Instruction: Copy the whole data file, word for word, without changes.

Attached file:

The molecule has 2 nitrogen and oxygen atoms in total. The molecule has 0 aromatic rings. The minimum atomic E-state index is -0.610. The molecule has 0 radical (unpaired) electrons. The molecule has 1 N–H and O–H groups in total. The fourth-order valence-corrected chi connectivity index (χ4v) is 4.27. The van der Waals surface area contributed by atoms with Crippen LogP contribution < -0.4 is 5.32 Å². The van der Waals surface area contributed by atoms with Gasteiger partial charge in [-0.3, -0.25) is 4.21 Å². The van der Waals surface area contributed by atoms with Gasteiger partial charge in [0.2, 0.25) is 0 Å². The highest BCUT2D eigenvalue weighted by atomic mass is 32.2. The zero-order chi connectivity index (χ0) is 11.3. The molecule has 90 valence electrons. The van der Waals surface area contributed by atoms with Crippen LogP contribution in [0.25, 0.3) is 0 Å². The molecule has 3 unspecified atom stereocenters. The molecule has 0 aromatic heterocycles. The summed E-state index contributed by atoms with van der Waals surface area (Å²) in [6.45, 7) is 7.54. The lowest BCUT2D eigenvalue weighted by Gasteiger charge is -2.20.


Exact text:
The molecule has 2 nitrogen and oxygen atoms in total. The molecule has 0 aromatic rings. The minimum atomic E-state index is -0.610. The molecule has 0 radical (unpaired) electrons. The molecule has 1 N–H and O–H groups in total. The fourth-order valence-corrected chi connectivity index (χ4v) is 4.27. The van der Waals surface area contributed by atoms with Crippen LogP contribution < -0.4 is 5.32 Å². The van der Waals surface area contributed by atoms with Gasteiger partial charge in [-0.3, -0.25) is 4.21 Å². The van der Waals surface area contributed by atoms with Gasteiger partial charge in [0.2, 0.25) is 0 Å². The highest BCUT2D eigenvalue weighted by atomic mass is 32.2. The zero-order chi connectivity index (χ0) is 11.3. The molecule has 90 valence electrons. The van der Waals surface area contributed by atoms with Crippen LogP contribution in [0.25, 0.3) is 0 Å². The molecule has 3 unspecified atom stereocenters. The molecule has 0 aromatic heterocycles. The summed E-state index contributed by atoms with van der Waals surface area (Å²) in [6.45, 7) is 7.54. The lowest BCUT2D eigenvalue weighted by Gasteiger charge is -2.20.